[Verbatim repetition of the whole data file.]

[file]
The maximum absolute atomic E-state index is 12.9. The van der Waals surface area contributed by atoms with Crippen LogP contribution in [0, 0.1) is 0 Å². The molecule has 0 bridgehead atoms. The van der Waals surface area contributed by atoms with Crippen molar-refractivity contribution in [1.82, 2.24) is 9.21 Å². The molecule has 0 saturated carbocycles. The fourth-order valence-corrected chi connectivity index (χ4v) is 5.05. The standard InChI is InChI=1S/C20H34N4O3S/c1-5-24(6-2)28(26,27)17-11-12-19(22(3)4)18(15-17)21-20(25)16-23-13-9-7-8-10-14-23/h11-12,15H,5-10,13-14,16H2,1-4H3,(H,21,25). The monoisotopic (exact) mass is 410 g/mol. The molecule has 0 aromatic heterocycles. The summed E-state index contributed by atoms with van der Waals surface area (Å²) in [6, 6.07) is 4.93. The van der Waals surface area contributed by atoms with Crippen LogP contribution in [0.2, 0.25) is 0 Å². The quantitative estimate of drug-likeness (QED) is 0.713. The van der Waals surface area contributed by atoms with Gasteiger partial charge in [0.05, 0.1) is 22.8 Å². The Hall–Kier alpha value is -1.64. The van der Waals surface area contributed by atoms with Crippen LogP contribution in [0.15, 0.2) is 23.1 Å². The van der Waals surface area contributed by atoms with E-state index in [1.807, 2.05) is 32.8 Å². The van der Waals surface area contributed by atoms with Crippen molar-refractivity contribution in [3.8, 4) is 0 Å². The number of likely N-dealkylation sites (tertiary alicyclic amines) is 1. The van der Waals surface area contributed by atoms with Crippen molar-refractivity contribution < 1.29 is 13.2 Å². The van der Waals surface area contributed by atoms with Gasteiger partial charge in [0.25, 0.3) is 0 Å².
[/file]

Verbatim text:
The maximum absolute atomic E-state index is 12.9. The van der Waals surface area contributed by atoms with Crippen LogP contribution in [0, 0.1) is 0 Å². The molecule has 0 bridgehead atoms. The van der Waals surface area contributed by atoms with Crippen molar-refractivity contribution in [1.82, 2.24) is 9.21 Å². The molecule has 0 saturated carbocycles. The fourth-order valence-corrected chi connectivity index (χ4v) is 5.05. The standard InChI is InChI=1S/C20H34N4O3S/c1-5-24(6-2)28(26,27)17-11-12-19(22(3)4)18(15-17)21-20(25)16-23-13-9-7-8-10-14-23/h11-12,15H,5-10,13-14,16H2,1-4H3,(H,21,25). The monoisotopic (exact) mass is 410 g/mol. The molecule has 0 aromatic heterocycles. The summed E-state index contributed by atoms with van der Waals surface area (Å²) in [6, 6.07) is 4.93. The van der Waals surface area contributed by atoms with Crippen LogP contribution in [0.2, 0.25) is 0 Å². The quantitative estimate of drug-likeness (QED) is 0.713. The van der Waals surface area contributed by atoms with Gasteiger partial charge in [0.05, 0.1) is 22.8 Å². The Hall–Kier alpha value is -1.64. The van der Waals surface area contributed by atoms with Crippen LogP contribution in [0.15, 0.2) is 23.1 Å². The van der Waals surface area contributed by atoms with E-state index in [1.807, 2.05) is 32.8 Å². The van der Waals surface area contributed by atoms with Crippen molar-refractivity contribution in [3.8, 4) is 0 Å². The number of likely N-dealkylation sites (tertiary alicyclic amines) is 1. The van der Waals surface area contributed by atoms with Crippen molar-refractivity contribution < 1.29 is 13.2 Å². The van der Waals surface area contributed by atoms with Gasteiger partial charge in [0.25, 0.3) is 0 Å².